As the country celebrates Earth Day 2021, Eastern Washington University is excited to launch the next phase of an innovative sustainability effort underway on the Cheney campus. The Prairie Restoration Project will transform 120 acres of university owned land back to its native “Palouse” habitat.

In the days before development and agriculture, the patch of northern Palouse that EWU calls home was part of a magnificent prairie landscape, one that for millennia sustained countless generations of Native peoples. Today almost nothing of the original Palouse prairie remains. Now, in an effort to better serve Eastern students and faculty, as well as the greater community, EWU is embarking on a project to restore the land.

The university is in the midst of a critical, second phase which involves a multi-disciplinary team of faculty, students and staff managing a 1.5-acre plot of lot. The site has been seeded with a biodiverse array of grasses and forbs that once grew in the area. The team is now conducting research to see how the seeds take hold, so the entire project site can be seeded as well.

“This is going to be transformative because our campus is going to have this pretty large area with native biodiversity representing prairie that is becoming pretty rare in this region,” says Rebecca Brown, PhD, EWU professor and chair of the Biology Department. “People can come and see the views and move around through these awesome Palouse hills. I think it’s going to be wonderful.”

Brown points out that some of the best learning at Eastern happens beyond the brick and mortar. The Prairie Restoration Project will create outdoor classrooms, a living laboratory for student research and other hands-on learning experiences. Developed in cooperation with representatives from area Native communities, EWU will create a model for boosting regional biodiversity and provide educational and recreational spaces connecting visitors to a long-lost landscape.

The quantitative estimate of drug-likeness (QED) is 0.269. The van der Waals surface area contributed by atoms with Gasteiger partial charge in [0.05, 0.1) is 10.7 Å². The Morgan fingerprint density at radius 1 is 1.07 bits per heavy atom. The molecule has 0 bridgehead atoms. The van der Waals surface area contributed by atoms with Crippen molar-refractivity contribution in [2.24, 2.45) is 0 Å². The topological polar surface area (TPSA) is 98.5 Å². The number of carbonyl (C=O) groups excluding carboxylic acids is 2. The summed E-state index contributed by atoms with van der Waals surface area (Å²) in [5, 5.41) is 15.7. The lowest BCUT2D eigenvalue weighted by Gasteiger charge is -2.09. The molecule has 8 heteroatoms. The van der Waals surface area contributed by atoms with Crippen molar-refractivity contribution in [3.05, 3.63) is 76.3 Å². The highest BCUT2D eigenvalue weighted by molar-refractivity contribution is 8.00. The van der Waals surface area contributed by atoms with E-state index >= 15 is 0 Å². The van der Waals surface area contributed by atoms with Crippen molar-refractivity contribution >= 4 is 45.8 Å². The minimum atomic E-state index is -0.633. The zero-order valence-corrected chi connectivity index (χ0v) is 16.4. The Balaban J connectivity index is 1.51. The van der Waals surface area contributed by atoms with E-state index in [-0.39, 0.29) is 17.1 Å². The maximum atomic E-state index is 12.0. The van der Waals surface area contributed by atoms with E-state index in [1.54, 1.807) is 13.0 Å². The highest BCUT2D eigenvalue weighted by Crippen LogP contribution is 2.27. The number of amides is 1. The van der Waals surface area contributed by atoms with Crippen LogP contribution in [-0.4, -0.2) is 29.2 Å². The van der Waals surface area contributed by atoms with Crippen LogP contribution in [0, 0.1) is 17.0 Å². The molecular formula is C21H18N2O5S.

This major university initiative will impact the community for years to come by preserving natural land and providing educational exploration in the following ways:

•Education: The Prairie Restoration Project will expand learning opportunities for students and visitors to campus. The space will inspire outdoor exploration, connections to natural environments, and help develop a strong sense of place.
•Inspiration: With proper education, we hope community members will be inspired to plant native plants in their yards to create their own “pocket prairies.” This simple, actionable step allows supporters to create immediate benefits that will continue for generations.
• Research: Converting the site from wheat cultivation to native grasslands will create many new opportunities for faculty and student research. The living laboratory will provide new opportunities that mimic more real-world situations and prepare students for careers.
• Connection: Many of the plants in the ecosystem are culturally significant to Native Americans for food, medicine, art materials and more. The project will provide renewed access and educational collaboration with local tribes.
• Recreation: A multi-use trail system will provide access to the restoration site and encourage exploration, recreation, and lead visitors to stunning 360-degree views of the region. The community can use the trails to walk, run, mountain bike, cross country ski and observe nature.
• Biodiversity: More than 120 plant species will attract and retain more pollinators in the region and supply nutritional seeds for birds and other small animals. The vast root systems will hold soil in place, reducing the risk of erosion, and draw water down deep into the soil to recharge the groundwater supply.

Please visit Eastern’s new immersive, story-telling website ewu.edu/prairie to explore the work Eastern students and faculty members have already done to prepare and seed the first plots on the site. We also invite you to learn more about how the dramatic environmental impacts this project will have in our community for generations to come.